Wind energy – innovation
Norwegian outfit Wind Catching Systems calculates innovative technology would transform economics and cut offshore wind farm acreage use by 80%.
Floating wind power could be cost-competitive with conventional bottom-fixed offshore plants next year, Wind Catching Systems (WCS) claims as it unveils an innovative multi-turbine concept for deep-water developments.
The new company, working with Norwegian contracting giant Aibel, has designed a giant wall of 1-megawatt machines set atop a moored semi-submersible platform, promises to cut offshore wind farm acreage use by 80% while reducing production costs”, according to WCS chief executive Ole Heggeim.
“The Wind Catcher will make floating wind competitive as soon as in 2022-2023, which is at least 10 years earlier than conventional floating offshore wind farms. Our goal is to enable offshore wind operators and developers to produce electricity at a cost that competes with other energy sources — without subsidies.”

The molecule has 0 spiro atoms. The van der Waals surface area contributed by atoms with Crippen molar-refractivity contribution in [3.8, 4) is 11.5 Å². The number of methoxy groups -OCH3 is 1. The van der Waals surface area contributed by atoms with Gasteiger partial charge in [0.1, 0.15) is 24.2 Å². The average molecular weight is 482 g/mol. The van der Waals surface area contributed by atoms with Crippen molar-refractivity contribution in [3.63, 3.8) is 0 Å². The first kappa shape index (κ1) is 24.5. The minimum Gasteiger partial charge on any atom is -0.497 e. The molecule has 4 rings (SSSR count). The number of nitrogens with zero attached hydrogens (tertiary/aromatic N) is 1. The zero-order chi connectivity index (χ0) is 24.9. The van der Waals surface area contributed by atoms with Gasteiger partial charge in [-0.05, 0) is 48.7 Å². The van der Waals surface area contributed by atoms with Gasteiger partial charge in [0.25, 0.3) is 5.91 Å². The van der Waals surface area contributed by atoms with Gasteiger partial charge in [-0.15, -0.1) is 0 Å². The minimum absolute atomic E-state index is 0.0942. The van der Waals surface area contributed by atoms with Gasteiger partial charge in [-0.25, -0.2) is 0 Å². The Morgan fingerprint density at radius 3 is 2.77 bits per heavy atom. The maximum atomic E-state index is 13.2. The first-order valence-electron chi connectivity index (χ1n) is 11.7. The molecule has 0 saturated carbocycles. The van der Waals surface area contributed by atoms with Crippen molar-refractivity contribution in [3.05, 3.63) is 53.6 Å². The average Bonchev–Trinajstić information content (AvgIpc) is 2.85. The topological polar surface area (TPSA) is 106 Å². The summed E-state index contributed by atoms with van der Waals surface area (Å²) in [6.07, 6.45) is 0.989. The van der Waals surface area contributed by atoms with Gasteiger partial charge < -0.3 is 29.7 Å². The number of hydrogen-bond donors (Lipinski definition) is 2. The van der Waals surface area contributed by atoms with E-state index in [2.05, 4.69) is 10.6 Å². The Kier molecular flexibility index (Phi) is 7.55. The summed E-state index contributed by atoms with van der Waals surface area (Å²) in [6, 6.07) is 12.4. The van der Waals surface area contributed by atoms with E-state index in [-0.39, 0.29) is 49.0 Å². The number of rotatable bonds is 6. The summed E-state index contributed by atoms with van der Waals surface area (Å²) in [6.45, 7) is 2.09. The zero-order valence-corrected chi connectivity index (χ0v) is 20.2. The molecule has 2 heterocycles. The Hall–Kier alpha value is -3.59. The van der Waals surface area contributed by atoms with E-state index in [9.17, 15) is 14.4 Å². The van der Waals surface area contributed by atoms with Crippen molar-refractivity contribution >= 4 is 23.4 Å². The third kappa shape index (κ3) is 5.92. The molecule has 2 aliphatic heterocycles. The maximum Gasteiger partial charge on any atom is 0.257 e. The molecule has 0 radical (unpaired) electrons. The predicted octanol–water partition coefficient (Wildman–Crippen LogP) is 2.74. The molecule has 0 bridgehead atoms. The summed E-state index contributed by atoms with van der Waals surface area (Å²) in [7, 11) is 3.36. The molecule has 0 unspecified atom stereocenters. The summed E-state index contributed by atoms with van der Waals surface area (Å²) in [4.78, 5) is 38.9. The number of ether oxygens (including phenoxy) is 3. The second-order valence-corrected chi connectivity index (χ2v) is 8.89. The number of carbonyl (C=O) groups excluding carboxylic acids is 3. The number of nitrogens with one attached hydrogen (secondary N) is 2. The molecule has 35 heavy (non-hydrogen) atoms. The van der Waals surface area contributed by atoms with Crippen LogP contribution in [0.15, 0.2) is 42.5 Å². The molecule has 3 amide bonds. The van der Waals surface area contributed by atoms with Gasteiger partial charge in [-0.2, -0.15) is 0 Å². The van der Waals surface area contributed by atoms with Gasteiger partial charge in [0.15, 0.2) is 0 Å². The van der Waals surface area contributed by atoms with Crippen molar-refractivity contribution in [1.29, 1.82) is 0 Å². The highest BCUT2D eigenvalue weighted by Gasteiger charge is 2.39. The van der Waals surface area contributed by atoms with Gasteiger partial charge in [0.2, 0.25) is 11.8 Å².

Ole Heggeim: “Harnessing the full energy of high wind speeds in Europe’s northern waters boosted by the Wind Catcher’s multi-rotor effect would make the new technology five times as efficient as a conventional offshore wind turbine.”
Each Wind Catcher would produce enough energy for 80,000 households, with an integrated substation in a ‘mother vessel’ connecting all units and exporting power to land. There would also be the potential to adapt the field-level concept to a Power-to-X design for hydrogen production.
The WCS concept, with a design life of 50 years, will cost substantially less to maintain than today’s floating wind solutions.